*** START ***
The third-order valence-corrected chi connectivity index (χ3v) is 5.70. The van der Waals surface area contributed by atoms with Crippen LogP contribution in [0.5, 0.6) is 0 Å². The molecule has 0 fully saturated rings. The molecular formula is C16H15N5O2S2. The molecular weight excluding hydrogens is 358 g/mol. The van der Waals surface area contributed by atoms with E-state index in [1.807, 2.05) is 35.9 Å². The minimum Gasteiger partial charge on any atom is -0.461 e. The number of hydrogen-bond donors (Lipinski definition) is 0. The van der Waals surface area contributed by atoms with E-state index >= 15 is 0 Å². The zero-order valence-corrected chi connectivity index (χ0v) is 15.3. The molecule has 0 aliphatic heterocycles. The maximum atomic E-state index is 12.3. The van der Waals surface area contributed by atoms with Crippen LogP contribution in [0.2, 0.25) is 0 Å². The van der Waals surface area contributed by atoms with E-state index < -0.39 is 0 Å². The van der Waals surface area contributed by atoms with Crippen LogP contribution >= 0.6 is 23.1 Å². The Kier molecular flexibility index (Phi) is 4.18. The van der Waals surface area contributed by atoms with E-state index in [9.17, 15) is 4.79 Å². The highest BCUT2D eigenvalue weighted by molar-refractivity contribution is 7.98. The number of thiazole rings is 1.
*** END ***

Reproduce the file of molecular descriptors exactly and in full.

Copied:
The third-order valence-corrected chi connectivity index (χ3v) is 5.70. The van der Waals surface area contributed by atoms with Crippen LogP contribution in [0.5, 0.6) is 0 Å². The molecule has 0 fully saturated rings. The molecular formula is C16H15N5O2S2. The molecular weight excluding hydrogens is 358 g/mol. The van der Waals surface area contributed by atoms with E-state index in [1.807, 2.05) is 35.9 Å². The minimum Gasteiger partial charge on any atom is -0.461 e. The number of hydrogen-bond donors (Lipinski definition) is 0. The van der Waals surface area contributed by atoms with E-state index >= 15 is 0 Å². The zero-order valence-corrected chi connectivity index (χ0v) is 15.3. The molecule has 0 aliphatic heterocycles. The maximum atomic E-state index is 12.3. The van der Waals surface area contributed by atoms with Crippen LogP contribution in [0.2, 0.25) is 0 Å². The van der Waals surface area contributed by atoms with E-state index < -0.39 is 0 Å². The van der Waals surface area contributed by atoms with Crippen LogP contribution >= 0.6 is 23.1 Å². The Kier molecular flexibility index (Phi) is 4.18. The van der Waals surface area contributed by atoms with E-state index in [9.17, 15) is 4.79 Å². The highest BCUT2D eigenvalue weighted by molar-refractivity contribution is 7.98. The number of thiazole rings is 1.